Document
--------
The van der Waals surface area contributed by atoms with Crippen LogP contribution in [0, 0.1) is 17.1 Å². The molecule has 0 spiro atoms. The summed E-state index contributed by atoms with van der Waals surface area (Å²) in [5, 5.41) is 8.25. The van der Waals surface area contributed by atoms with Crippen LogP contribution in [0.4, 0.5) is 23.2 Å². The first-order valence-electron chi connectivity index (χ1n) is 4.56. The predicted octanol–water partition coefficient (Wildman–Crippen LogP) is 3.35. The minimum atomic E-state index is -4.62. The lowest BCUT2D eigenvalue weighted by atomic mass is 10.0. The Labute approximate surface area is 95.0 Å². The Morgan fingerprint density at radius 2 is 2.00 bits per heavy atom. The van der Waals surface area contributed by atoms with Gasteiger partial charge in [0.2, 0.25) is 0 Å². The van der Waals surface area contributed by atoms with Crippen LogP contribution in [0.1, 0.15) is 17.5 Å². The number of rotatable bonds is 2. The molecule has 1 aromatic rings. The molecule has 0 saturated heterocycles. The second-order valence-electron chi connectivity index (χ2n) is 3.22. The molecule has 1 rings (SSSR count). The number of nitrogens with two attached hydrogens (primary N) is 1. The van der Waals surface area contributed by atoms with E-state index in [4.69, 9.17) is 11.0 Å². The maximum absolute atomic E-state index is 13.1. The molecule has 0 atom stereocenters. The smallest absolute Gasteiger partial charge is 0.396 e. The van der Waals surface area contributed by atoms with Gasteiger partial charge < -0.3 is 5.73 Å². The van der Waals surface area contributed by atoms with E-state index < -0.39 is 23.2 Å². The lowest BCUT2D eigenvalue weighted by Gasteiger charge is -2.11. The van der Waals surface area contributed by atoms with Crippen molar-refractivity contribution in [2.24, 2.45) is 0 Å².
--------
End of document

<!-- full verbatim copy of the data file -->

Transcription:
The van der Waals surface area contributed by atoms with Crippen LogP contribution in [0, 0.1) is 17.1 Å². The molecule has 0 spiro atoms. The summed E-state index contributed by atoms with van der Waals surface area (Å²) in [5, 5.41) is 8.25. The van der Waals surface area contributed by atoms with Crippen LogP contribution in [0.4, 0.5) is 23.2 Å². The first-order valence-electron chi connectivity index (χ1n) is 4.56. The predicted octanol–water partition coefficient (Wildman–Crippen LogP) is 3.35. The minimum atomic E-state index is -4.62. The lowest BCUT2D eigenvalue weighted by atomic mass is 10.0. The Labute approximate surface area is 95.0 Å². The Morgan fingerprint density at radius 2 is 2.00 bits per heavy atom. The van der Waals surface area contributed by atoms with Gasteiger partial charge in [0.2, 0.25) is 0 Å². The van der Waals surface area contributed by atoms with Crippen LogP contribution in [0.1, 0.15) is 17.5 Å². The number of rotatable bonds is 2. The molecule has 1 aromatic rings. The molecule has 0 saturated heterocycles. The second-order valence-electron chi connectivity index (χ2n) is 3.22. The molecule has 1 rings (SSSR count). The number of nitrogens with two attached hydrogens (primary N) is 1. The van der Waals surface area contributed by atoms with E-state index in [4.69, 9.17) is 11.0 Å². The maximum absolute atomic E-state index is 13.1. The molecule has 0 atom stereocenters. The smallest absolute Gasteiger partial charge is 0.396 e. The van der Waals surface area contributed by atoms with Gasteiger partial charge < -0.3 is 5.73 Å². The van der Waals surface area contributed by atoms with E-state index < -0.39 is 23.2 Å². The lowest BCUT2D eigenvalue weighted by Gasteiger charge is -2.11. The van der Waals surface area contributed by atoms with Crippen molar-refractivity contribution in [2.24, 2.45) is 0 Å².